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UNC MSOT St. Catherine Challenge 2017



123% Raised of $500 Goal

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The Story

EVENT DATE: Jan 30, 2017

DEADLINE TO GIVE: Feb 15, 2017

Forty-eight hours. Five hundred dollars. 

UNC SOTA accepted the 2017 St. Catherine Challenge, a national, student-led initiative to raise funds for research grants given by the non-profit organization, The American Occupational Therapy Foundation (AOTF).

And we need your help. 

On January 30-31, we're racing the clock to raise $500 in 48 hours. Donate here on this site, and be sure to list "UNC" if it asks for an affiliation. 

If you're on this page, then you or someone close to you is passionate about the OT field. OTs impact the lives of individuals on a daily basis to work one-on-one to enhance their ability to pursue their own passions. Using evidence-based practices tied to research assist in providing the funding necessary for this research to become a reality.

Thank you for considering supporting this challenge, and the future of OT!

About the St. Catherine Challenge

The Challenge began in September 2013 by honor society students from St. Catherine University. After learning the importance of using effective treatment methods that are supported by research evidence, they challenged OT students at universities across the United States to a friendly competition in support of OT research. Last year, the Challenge raised over $23,000 with the largest participation of 34 schools.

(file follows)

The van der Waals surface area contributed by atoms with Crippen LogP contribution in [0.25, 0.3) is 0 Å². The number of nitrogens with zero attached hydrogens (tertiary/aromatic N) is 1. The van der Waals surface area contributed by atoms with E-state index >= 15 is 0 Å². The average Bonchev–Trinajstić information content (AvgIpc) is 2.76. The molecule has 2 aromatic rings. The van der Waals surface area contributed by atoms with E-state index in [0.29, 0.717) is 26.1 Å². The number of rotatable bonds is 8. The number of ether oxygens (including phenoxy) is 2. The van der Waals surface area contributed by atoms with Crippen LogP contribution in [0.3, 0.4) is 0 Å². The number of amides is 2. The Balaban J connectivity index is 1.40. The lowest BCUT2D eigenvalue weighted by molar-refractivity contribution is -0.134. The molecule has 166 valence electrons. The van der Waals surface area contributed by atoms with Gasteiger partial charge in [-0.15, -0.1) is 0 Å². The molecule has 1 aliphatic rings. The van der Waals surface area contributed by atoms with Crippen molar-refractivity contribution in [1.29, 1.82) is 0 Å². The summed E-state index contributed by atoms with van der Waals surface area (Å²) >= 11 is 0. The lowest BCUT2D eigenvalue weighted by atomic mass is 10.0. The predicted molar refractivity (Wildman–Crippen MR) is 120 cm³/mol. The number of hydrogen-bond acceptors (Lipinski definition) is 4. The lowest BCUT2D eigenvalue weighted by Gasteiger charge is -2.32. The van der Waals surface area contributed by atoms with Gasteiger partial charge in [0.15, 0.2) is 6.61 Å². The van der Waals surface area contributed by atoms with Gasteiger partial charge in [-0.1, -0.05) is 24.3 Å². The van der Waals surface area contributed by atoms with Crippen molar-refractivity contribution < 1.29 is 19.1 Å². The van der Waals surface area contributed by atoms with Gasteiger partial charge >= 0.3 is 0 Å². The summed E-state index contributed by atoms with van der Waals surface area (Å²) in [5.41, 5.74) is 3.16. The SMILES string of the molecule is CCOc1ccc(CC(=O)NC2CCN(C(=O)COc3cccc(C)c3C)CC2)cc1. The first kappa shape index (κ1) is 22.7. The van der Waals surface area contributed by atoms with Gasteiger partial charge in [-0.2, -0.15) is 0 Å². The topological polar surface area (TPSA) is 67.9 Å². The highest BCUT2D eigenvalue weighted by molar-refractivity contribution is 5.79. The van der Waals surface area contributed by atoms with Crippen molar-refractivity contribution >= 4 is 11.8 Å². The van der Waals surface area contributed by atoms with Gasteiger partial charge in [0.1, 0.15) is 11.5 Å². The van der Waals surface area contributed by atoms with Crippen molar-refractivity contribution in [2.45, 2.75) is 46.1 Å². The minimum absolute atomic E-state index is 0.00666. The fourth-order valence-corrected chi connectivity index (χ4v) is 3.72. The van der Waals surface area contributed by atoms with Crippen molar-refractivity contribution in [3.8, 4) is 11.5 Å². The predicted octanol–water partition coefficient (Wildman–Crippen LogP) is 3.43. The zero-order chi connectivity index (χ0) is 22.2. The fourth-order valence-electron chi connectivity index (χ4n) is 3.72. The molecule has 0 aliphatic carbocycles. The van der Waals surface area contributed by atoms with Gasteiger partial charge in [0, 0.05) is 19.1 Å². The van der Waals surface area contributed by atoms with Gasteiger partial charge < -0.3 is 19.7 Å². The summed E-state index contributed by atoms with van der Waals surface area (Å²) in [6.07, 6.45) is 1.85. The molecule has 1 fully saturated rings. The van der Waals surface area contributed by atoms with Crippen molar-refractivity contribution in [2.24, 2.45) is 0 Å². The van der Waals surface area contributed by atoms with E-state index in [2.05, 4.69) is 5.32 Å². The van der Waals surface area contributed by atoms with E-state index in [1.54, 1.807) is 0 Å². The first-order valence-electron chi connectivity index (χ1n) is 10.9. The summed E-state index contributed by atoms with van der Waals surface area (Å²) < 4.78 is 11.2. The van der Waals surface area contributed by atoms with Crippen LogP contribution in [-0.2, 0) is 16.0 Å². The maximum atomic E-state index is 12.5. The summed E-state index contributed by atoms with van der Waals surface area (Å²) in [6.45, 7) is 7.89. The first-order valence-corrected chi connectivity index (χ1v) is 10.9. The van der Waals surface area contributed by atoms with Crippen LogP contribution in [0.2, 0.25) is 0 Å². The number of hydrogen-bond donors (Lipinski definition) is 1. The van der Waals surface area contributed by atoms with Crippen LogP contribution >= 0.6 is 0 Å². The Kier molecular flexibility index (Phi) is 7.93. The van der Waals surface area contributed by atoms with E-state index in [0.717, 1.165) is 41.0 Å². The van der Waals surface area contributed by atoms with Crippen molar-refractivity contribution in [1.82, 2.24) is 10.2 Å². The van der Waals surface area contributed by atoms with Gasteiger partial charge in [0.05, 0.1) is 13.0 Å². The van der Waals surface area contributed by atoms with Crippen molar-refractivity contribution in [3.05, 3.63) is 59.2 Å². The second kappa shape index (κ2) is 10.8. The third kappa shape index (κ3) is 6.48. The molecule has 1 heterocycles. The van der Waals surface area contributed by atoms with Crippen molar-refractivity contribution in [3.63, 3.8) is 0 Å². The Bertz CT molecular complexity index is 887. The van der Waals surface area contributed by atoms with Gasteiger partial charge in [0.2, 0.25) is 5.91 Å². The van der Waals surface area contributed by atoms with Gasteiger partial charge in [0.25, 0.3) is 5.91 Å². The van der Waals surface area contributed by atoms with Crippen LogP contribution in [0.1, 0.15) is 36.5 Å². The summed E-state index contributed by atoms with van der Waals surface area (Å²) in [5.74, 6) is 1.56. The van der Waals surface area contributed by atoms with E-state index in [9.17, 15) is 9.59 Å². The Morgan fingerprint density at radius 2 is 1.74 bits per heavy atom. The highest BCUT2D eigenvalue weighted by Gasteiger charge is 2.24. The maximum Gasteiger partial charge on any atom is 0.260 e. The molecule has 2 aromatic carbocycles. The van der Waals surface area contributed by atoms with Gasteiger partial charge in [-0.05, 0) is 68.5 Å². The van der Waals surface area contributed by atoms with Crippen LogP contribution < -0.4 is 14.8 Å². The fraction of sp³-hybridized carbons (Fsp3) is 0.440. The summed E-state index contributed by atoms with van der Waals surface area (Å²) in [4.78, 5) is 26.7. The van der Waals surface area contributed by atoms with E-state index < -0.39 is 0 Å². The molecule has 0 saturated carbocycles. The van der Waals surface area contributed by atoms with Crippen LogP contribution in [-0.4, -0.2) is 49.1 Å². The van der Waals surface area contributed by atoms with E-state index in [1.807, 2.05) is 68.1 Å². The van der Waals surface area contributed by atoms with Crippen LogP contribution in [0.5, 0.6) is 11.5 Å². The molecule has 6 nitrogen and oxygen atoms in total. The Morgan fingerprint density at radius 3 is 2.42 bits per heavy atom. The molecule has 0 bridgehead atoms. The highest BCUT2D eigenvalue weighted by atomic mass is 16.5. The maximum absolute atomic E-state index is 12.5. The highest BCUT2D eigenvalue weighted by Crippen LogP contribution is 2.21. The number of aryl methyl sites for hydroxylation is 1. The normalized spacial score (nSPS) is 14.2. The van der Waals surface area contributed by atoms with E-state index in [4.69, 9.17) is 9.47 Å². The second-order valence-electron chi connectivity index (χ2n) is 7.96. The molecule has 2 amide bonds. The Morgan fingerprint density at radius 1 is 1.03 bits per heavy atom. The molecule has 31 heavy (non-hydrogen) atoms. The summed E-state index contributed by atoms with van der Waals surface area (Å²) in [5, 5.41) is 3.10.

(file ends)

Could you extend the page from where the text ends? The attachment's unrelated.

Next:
The UNC Student Occupational Therapy Association (SOTA) is a non-profit student organization that serves to promote professional development through education, leadership opportunities, networking, volunteer activities, social activities and fundraising.

About AOTF

AOTF’s Intervention Research Grants lays the necessary groundwork for larger intervention studies and supports the profession’s Centennial Vision as science-driven and evidence-based. In the past two years, 10 awards have been funded in areas such as autism, falls prevention, and stroke rehabilitation.

AOTF’s research priorities are:

  • health behaviors to prevent and manage chronic conditions;
  •  functional cognition;
  • safety and injury prevention in home, clinical and community settings;
  • technology and environmental supports in home and community; 
  •  development and transitions for individuals and families;
  • emotional and physiological influences;
  • family and caregiver needs; and
  • healthcare experience: access, care coordination, utilization.